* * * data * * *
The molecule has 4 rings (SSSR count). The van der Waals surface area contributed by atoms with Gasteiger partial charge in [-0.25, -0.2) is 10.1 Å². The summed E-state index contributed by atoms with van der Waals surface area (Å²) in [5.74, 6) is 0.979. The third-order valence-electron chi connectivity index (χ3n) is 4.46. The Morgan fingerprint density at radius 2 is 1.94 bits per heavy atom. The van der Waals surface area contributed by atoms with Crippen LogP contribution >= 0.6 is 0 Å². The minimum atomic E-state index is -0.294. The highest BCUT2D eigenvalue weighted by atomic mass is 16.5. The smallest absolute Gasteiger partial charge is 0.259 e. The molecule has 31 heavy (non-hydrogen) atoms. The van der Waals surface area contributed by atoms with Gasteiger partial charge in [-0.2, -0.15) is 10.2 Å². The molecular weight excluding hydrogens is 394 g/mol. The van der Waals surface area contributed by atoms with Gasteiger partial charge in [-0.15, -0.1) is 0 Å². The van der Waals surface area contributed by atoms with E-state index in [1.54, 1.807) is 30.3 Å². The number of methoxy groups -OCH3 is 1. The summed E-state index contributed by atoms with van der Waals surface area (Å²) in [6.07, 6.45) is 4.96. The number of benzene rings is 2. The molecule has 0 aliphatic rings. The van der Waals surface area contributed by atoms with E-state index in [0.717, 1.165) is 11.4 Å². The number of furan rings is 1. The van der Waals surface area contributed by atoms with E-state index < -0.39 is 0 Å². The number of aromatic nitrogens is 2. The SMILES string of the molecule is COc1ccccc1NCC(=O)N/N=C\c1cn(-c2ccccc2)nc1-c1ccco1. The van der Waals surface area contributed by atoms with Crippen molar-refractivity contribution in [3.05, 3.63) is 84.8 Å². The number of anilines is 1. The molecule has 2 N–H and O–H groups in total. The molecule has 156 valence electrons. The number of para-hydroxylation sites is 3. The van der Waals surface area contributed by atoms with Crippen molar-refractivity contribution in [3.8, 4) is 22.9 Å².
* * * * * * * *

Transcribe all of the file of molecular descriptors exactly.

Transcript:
The molecule has 4 rings (SSSR count). The van der Waals surface area contributed by atoms with Gasteiger partial charge in [-0.25, -0.2) is 10.1 Å². The summed E-state index contributed by atoms with van der Waals surface area (Å²) in [5.74, 6) is 0.979. The third-order valence-electron chi connectivity index (χ3n) is 4.46. The Morgan fingerprint density at radius 2 is 1.94 bits per heavy atom. The van der Waals surface area contributed by atoms with Crippen LogP contribution >= 0.6 is 0 Å². The minimum atomic E-state index is -0.294. The highest BCUT2D eigenvalue weighted by atomic mass is 16.5. The smallest absolute Gasteiger partial charge is 0.259 e. The molecule has 31 heavy (non-hydrogen) atoms. The van der Waals surface area contributed by atoms with Gasteiger partial charge in [-0.2, -0.15) is 10.2 Å². The molecular weight excluding hydrogens is 394 g/mol. The van der Waals surface area contributed by atoms with Gasteiger partial charge in [-0.15, -0.1) is 0 Å². The van der Waals surface area contributed by atoms with E-state index in [1.54, 1.807) is 30.3 Å². The number of methoxy groups -OCH3 is 1. The summed E-state index contributed by atoms with van der Waals surface area (Å²) in [6.07, 6.45) is 4.96. The number of benzene rings is 2. The molecule has 0 aliphatic rings. The van der Waals surface area contributed by atoms with E-state index in [0.717, 1.165) is 11.4 Å². The number of furan rings is 1. The van der Waals surface area contributed by atoms with E-state index < -0.39 is 0 Å². The number of aromatic nitrogens is 2. The SMILES string of the molecule is COc1ccccc1NCC(=O)N/N=C\c1cn(-c2ccccc2)nc1-c1ccco1. The van der Waals surface area contributed by atoms with Crippen molar-refractivity contribution in [3.05, 3.63) is 84.8 Å². The number of anilines is 1. The molecule has 2 N–H and O–H groups in total. The molecule has 156 valence electrons. The number of para-hydroxylation sites is 3. The van der Waals surface area contributed by atoms with Crippen molar-refractivity contribution in [3.8, 4) is 22.9 Å².